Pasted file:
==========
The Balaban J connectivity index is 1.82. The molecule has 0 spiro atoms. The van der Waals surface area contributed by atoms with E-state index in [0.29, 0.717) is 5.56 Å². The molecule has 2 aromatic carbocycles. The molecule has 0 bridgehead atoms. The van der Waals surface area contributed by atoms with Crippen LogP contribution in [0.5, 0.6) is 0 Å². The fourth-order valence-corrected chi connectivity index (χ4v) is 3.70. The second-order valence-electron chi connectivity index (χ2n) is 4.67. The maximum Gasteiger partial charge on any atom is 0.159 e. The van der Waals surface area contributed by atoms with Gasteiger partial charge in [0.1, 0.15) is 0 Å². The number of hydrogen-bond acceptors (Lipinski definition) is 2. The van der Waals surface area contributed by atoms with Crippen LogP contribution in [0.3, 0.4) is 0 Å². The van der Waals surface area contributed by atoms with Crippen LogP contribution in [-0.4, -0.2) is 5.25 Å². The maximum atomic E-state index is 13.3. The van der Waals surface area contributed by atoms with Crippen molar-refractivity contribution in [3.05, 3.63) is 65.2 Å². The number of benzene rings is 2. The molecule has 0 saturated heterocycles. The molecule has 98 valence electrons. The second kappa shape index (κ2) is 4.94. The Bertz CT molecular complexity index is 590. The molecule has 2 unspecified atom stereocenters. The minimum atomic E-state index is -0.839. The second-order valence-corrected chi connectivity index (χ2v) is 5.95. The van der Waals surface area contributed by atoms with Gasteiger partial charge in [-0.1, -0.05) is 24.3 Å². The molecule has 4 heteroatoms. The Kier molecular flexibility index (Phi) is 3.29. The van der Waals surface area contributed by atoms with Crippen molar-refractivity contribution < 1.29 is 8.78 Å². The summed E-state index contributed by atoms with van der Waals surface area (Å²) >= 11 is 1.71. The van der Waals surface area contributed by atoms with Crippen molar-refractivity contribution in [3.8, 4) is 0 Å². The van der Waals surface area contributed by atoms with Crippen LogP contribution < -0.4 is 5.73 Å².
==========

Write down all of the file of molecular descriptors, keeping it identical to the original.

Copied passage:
The Balaban J connectivity index is 1.82. The molecule has 0 spiro atoms. The van der Waals surface area contributed by atoms with E-state index in [0.29, 0.717) is 5.56 Å². The molecule has 2 aromatic carbocycles. The molecule has 0 bridgehead atoms. The van der Waals surface area contributed by atoms with Crippen LogP contribution in [0.5, 0.6) is 0 Å². The fourth-order valence-corrected chi connectivity index (χ4v) is 3.70. The second-order valence-electron chi connectivity index (χ2n) is 4.67. The maximum Gasteiger partial charge on any atom is 0.159 e. The van der Waals surface area contributed by atoms with Gasteiger partial charge in [0.1, 0.15) is 0 Å². The number of hydrogen-bond acceptors (Lipinski definition) is 2. The van der Waals surface area contributed by atoms with Crippen LogP contribution in [0.3, 0.4) is 0 Å². The van der Waals surface area contributed by atoms with Crippen LogP contribution in [-0.4, -0.2) is 5.25 Å². The maximum atomic E-state index is 13.3. The van der Waals surface area contributed by atoms with Crippen molar-refractivity contribution in [3.05, 3.63) is 65.2 Å². The number of benzene rings is 2. The molecule has 0 saturated heterocycles. The molecule has 98 valence electrons. The second kappa shape index (κ2) is 4.94. The Bertz CT molecular complexity index is 590. The molecule has 2 unspecified atom stereocenters. The minimum atomic E-state index is -0.839. The second-order valence-corrected chi connectivity index (χ2v) is 5.95. The van der Waals surface area contributed by atoms with Gasteiger partial charge in [-0.1, -0.05) is 24.3 Å². The molecule has 4 heteroatoms. The Kier molecular flexibility index (Phi) is 3.29. The van der Waals surface area contributed by atoms with Crippen molar-refractivity contribution < 1.29 is 8.78 Å². The summed E-state index contributed by atoms with van der Waals surface area (Å²) >= 11 is 1.71. The van der Waals surface area contributed by atoms with Crippen molar-refractivity contribution in [3.8, 4) is 0 Å². The van der Waals surface area contributed by atoms with Crippen LogP contribution < -0.4 is 5.73 Å².